Speaking with other scholars of the medieval period, I’ve often felt twinges of guilt as an interloper. I have slunk around the corridors of the Centre for Medieval Studies as a meddler. Other medievalists strike me as inspired creatures: as individuals to whom, at age five, a higher being delivered some lightning-bolt command– ‘THOU MUST RESEARCH THE DEPICTION OF FOOTWEAR IN FIFTEENTH-CENTURY MANUALS FOR YORKSHIRE PARISH PRIESTS’. Of course this is an exaggeration but, still, I regard myself as something of a strange being amongst historians. I have sat silently watching academic friends’ eyes glaze over as they describe their bookworm childhoods: curled up under a duvet with a torch, secretly reading novels into the early hours. It’s almost like they were born to be scholars. I cannot conjure up such memories from my own early days – though I do recall scooping up frogspawn, falling off the backs of horses, playing ‘kerby‘ in the street, and being chastised for misbehaving at church. Don’t get me wrong, I certainly read and was read to, but books do not feature prominently in my childhood or teenage memories. Even now, reading books for pleasure is restricted to lunchtimes and long commutes. I enjoy reading in the bustle of a busy city centre café, but I usually prefer an issue of my favourite newspaper to a novel. My bedside table is often littered by novels that I’ve started and discarded after a few pages. I don’t much enjoy reading or writing poetry. I feel that it is sacrilege to admit all of this. Call the humanities police.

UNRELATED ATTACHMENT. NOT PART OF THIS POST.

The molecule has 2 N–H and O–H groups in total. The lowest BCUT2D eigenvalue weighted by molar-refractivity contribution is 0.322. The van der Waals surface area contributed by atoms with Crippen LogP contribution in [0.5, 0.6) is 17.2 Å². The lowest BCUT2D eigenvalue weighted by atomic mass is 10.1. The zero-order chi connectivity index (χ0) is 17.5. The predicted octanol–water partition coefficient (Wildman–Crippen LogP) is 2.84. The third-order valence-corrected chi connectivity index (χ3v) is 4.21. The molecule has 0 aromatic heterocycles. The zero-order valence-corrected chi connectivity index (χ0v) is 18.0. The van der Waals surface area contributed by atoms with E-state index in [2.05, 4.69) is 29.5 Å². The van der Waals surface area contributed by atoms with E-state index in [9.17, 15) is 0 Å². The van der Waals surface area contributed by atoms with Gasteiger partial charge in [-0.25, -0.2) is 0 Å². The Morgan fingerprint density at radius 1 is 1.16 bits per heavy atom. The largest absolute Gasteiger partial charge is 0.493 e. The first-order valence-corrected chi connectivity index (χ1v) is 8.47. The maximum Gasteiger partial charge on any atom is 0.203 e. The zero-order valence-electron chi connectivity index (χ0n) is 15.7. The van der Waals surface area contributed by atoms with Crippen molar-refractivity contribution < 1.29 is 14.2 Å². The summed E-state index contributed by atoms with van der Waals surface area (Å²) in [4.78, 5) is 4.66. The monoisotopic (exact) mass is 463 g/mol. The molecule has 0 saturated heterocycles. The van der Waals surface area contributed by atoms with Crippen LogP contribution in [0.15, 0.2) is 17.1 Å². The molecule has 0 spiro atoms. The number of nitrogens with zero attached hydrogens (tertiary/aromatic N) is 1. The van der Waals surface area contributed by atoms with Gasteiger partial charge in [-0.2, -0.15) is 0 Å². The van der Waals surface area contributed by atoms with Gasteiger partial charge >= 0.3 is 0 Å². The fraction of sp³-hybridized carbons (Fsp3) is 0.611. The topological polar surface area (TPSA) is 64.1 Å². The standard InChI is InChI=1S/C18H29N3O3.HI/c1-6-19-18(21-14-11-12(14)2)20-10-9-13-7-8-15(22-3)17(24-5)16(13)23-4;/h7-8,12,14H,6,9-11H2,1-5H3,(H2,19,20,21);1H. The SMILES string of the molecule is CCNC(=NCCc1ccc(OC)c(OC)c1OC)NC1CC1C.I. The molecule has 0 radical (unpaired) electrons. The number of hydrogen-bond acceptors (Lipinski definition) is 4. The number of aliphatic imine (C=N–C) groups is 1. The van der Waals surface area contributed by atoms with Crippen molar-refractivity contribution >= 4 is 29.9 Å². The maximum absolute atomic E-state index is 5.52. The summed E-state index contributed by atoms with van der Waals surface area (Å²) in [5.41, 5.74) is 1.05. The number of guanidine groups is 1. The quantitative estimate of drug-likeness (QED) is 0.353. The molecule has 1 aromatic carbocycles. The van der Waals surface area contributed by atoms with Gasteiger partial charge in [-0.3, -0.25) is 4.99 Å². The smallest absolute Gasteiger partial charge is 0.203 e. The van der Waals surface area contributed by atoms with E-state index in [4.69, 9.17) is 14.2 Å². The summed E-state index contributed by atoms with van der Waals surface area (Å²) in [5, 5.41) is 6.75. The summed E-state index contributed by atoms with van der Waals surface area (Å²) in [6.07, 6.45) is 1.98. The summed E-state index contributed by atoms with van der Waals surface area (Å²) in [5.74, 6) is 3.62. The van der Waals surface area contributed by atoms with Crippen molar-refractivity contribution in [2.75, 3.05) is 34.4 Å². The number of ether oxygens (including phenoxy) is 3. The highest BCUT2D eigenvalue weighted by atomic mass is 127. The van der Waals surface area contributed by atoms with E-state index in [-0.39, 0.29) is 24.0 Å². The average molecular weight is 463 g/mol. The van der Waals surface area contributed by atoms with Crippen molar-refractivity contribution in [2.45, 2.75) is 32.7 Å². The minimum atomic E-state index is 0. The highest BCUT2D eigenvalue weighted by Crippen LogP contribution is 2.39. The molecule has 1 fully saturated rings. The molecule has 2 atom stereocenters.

It’s hard for me to determine whether my lack of bookishness is a cause or a result of my work in academia. Do I avoid reading for pleasure because I read and write for a living? Or am I a steady-headed academic because reading is not my passion, and thus I am able to engage in my work without it becoming self-destructive? These are questions that I’m attempting to answer.
My mother is a mental health nurse. As she watched me take my early steps into graduate employment in marketing and PR at age 21, I remember her asking me if I wouldn’t rather pursue a career that involved caring for people. I don’t think she envisioned me going into healthcare myself, but rather that she saw the satisfaction that I got from speaking with and listening to others. In contrast, creating spreadsheets, hitting targets, and writing copy seemed hollow to me. Even as I moved into postgraduate studies, I was not one of those scholars who lived and breathed the Ph.D – I was not hesitant to leave my desk at 5pm on a Friday and head out to the Yorkshire moors with friends. But I did feel that the study of the material text spoke to my personality. As a postgraduate student, I chose my research topic not because I was particularly enthralled by medieval literature, but because when I touched a medieval book it sent shivers down my spine to think that human flesh had made contact with it 600 years before. As a master’s student I was captured by palaeography. Though I was intimidated by the literary texts on our syllabus, I could imagine the fingers of a medieval scribe encircling his quill as he executed the letters before me. As a postdoctoral scholar, I found a thumbprint in a medieval document, where a writer had made a slip of the hand and thus created an enduring record of his physical body. I often think about when, a couple of years ago, a friend showed me the layers of wallpaper that he found in his Victorian house – a material relic of the forgotten generations who have lived there.